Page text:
Japan Industrial Partners (JIP) – the same investor group that bought the Olympus Imaging business and Sony’s Vaio brand – has purchased 78.65% of the shares in Toshiba.

The Toshiba logo. (Source: AP file.)

Toshiba, which was established in 1875 as a maker of telegraph equipment, is one of Japan’s oldest and biggest firms and a leading brand behind rice cookers, TVs, laptops and computer storage devices. It has been troubled in recent years by inadequate corporate governance which led to a major fine for overstating its profits by more than a $1bn over six years and then taking a 700 billion yen write-down through huge losses at its US nuclear power business, Westinghouse, which filed for bankruptcy in 2017. To avoid bankruptcy, Toshiba sold its memory chip business in 2018 and, since then, has considered splitting the rest of the company. However, JIP’s offer to take the company private was seen as a way to avoid “having to be accountable” to shareholders.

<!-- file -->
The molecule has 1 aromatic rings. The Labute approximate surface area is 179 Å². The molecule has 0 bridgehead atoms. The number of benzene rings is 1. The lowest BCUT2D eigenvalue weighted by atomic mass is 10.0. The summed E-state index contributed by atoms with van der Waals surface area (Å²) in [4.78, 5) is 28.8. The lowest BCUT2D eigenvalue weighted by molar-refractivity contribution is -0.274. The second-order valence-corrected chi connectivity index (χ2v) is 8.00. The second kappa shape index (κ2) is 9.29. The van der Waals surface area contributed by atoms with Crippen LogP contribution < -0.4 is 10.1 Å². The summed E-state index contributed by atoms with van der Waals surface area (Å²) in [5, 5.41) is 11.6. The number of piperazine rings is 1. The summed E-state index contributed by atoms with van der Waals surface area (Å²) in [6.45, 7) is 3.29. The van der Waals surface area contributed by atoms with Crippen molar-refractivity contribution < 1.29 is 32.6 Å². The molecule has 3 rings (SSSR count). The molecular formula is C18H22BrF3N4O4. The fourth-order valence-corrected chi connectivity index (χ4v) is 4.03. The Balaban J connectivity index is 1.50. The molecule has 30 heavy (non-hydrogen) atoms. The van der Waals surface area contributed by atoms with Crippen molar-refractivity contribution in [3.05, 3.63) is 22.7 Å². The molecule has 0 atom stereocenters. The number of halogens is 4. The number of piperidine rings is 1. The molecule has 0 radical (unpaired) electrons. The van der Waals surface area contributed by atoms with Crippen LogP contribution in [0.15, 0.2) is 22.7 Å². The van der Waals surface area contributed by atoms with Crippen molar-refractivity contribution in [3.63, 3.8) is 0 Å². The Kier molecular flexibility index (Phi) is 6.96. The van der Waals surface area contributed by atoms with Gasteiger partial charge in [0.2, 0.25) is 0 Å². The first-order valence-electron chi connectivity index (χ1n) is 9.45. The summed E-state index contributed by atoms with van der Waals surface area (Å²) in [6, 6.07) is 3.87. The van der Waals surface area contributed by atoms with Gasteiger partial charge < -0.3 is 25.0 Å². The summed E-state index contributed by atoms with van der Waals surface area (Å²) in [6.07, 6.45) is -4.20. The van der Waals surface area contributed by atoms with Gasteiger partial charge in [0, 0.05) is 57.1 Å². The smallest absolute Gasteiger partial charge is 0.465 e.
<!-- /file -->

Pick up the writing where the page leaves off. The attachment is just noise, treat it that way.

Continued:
According to Japan Today: The switch to Toshiba’s new parent company and largest shareholder, called TBJH Inc. will take place on Sept 27. The move still needs shareholders’ approval, and a meeting has been set for November, according to Toshiba. Toshiba will then delist from the Tokyo Stock Exchange within about a month. That will end its more than seven-decade history as a listed company.